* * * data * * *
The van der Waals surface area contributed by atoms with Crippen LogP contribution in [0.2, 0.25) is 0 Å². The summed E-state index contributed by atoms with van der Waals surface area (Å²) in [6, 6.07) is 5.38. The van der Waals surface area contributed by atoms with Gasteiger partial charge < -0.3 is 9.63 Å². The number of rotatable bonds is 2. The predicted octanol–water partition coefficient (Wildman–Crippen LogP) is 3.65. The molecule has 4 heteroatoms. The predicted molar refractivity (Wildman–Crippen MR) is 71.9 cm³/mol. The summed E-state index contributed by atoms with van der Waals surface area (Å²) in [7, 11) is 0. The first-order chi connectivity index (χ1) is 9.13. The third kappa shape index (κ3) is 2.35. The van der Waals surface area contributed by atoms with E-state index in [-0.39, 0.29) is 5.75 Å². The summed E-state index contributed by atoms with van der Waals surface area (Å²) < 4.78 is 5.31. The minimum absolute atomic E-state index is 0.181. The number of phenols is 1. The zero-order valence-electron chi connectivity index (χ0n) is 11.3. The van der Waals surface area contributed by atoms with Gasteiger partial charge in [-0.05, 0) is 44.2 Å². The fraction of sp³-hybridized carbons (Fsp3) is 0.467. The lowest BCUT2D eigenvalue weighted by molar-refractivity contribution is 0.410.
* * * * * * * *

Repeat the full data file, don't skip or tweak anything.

The van der Waals surface area contributed by atoms with Crippen LogP contribution in [0.2, 0.25) is 0 Å². The summed E-state index contributed by atoms with van der Waals surface area (Å²) in [6, 6.07) is 5.38. The van der Waals surface area contributed by atoms with Gasteiger partial charge < -0.3 is 9.63 Å². The number of rotatable bonds is 2. The predicted octanol–water partition coefficient (Wildman–Crippen LogP) is 3.65. The molecule has 4 heteroatoms. The predicted molar refractivity (Wildman–Crippen MR) is 71.9 cm³/mol. The summed E-state index contributed by atoms with van der Waals surface area (Å²) in [7, 11) is 0. The first-order chi connectivity index (χ1) is 9.13. The third kappa shape index (κ3) is 2.35. The van der Waals surface area contributed by atoms with E-state index in [-0.39, 0.29) is 5.75 Å². The summed E-state index contributed by atoms with van der Waals surface area (Å²) < 4.78 is 5.31. The minimum absolute atomic E-state index is 0.181. The number of phenols is 1. The zero-order valence-electron chi connectivity index (χ0n) is 11.3. The van der Waals surface area contributed by atoms with Gasteiger partial charge in [-0.05, 0) is 44.2 Å². The fraction of sp³-hybridized carbons (Fsp3) is 0.467. The lowest BCUT2D eigenvalue weighted by molar-refractivity contribution is 0.410.